July 2010


For or against, either decision can have a significant impact on your decision to enter – or expand – into the Turkish market. Considered a “2cd world country” in the 1970s when I lived there, Turkey has continued to grow and advance its economy. Today the Turkish market has attracted many companies from around the world to invest. One example: Midwest retailer Best Buy entered the market a few years ago, and continues to support investment in the country.

Why Turkey? Is it a European play, to gain a foothold before they join the EU? Is it a Middle Eastern, or even southwest Asia play, to gain market share with an eye to expansion from a friendly base? Turkey has historically been the “crossroads” between Europe and Asia, and shouldn’t be overlooked in any international business strategy.

BusinessWeek article from 27 July caught my attention (http://www.businessweek.com/magazine/content/10_32/b4190014477970.htm) as the European debate continues around the Turkish bid to become an EU member. In the meantime, take a look at this important market from the perspective of your company’s needs for future growth.

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BusinessWeek certainly caught our attention with this headline recently. Yum! brands, like Pizza Hut, KFC, and Taco Bell, are finding the U.S. market challenging as consumers focus on saving money and getting in shape. However, Yum! has taken the long view with regard to their international markets, and continue to enjoy success even as they shore up global market gains against competitors like McDonalds. 

Yum! Vision & Strategy

“Yum! Brands is committed to continuing the success realized during our first ten years. Our success has only just begun as we look forward to the future, one which promises a long runway for growth, especially on an international level. We maintain a consistent commitment to deliver at least 10% EPS growth annually. With more than 37,000 restaurants in over 110 countries and territories, Yum! Brands international growth sees no signs of stopping as we continue to enter international markets, introducing people around the world to our winning brands.” (Yum! website http://www.yum.com)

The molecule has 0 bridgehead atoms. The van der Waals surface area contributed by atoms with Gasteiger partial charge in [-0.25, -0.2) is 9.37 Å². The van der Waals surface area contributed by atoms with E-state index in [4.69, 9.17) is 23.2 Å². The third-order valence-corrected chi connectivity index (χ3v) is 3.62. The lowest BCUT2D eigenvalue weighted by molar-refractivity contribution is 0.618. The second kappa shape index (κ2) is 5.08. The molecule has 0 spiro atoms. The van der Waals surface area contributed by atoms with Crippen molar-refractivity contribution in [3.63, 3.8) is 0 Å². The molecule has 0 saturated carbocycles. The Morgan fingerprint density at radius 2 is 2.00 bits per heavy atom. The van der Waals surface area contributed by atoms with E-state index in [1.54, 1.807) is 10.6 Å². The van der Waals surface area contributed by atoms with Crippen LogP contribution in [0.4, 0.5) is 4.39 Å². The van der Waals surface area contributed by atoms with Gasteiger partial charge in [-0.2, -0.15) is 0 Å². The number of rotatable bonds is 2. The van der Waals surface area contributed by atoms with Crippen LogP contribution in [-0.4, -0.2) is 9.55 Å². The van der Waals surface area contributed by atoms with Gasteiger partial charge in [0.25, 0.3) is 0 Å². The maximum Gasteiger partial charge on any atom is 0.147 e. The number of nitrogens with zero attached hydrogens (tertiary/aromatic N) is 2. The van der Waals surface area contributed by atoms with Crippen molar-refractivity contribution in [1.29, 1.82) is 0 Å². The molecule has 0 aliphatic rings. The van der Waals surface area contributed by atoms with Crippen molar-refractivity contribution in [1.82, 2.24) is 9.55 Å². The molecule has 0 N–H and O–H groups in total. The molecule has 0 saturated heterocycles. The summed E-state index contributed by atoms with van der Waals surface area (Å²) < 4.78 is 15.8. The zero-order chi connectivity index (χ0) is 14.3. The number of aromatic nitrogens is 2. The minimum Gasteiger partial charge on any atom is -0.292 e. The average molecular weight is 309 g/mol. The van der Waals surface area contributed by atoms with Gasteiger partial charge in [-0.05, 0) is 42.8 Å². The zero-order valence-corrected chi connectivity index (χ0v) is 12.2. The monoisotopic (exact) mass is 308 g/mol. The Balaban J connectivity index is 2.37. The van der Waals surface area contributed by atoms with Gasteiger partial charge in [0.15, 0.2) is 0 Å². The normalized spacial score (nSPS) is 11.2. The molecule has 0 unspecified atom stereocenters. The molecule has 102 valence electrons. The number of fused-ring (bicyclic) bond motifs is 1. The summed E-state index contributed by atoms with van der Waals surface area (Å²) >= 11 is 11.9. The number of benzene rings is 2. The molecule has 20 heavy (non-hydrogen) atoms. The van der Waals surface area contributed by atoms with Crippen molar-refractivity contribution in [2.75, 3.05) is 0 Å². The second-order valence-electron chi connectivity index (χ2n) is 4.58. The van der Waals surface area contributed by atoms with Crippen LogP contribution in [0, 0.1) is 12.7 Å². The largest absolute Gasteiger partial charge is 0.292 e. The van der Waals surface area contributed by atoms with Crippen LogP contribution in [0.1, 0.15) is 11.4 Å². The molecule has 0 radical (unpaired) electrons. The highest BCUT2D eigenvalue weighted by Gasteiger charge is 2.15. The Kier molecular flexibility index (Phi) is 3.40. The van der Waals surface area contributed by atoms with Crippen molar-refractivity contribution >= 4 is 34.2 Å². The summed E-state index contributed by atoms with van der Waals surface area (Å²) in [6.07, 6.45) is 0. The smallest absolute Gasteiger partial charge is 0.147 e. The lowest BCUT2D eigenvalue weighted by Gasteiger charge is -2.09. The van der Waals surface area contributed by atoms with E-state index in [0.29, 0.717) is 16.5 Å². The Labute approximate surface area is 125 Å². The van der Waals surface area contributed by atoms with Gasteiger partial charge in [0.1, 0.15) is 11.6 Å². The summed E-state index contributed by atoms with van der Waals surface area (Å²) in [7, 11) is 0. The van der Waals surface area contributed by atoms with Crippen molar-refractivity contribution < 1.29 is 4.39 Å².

“Yum!’s is an amazing story about how they conquered China so much earlier than their main rivals,” says RJ Hottovy, an analyst at Morningstar. “Part of the reason is that they built up their supply chain and their distribution system quickly, and that is giving them a real competitive advantage. When you are setting up restaurants in new territories it is often difficult to procure packaging and to develop good relationships with suppliers, but Yum! now has a nice little edge.”

The Yum! story doesn’t stand out because they are a large, multinational company.  It stands out because Yum! has a defined international strategy and focus: they localize as needed, but more importantly they paid attention to supply chain and distribution – key, relevant factors in their industry  that would support sustainable growth and profitability in the long-run. It’s hard to argue with 10% EPS growth annually.

http://www.businessweek.com/globalbiz/content/jul2010/gb20100714_088544.htm

Does LinkedIn mean as much to someone outside the US as it does to someone in the US? I think it does.

At first, I thought many of my international friends and colleagues were just being kind when they accepted my LinkedIn request. They had a few connections but usually not too many.

That was a couple of years ago. Now it is almost a requirement for someone who is international that wants to do business in the US to be a part of LinkedIn. It’s that networking connection and not just the latest trend. I hope my friends and colleagues are becoming more active on LinkedIn because it makes good business sense.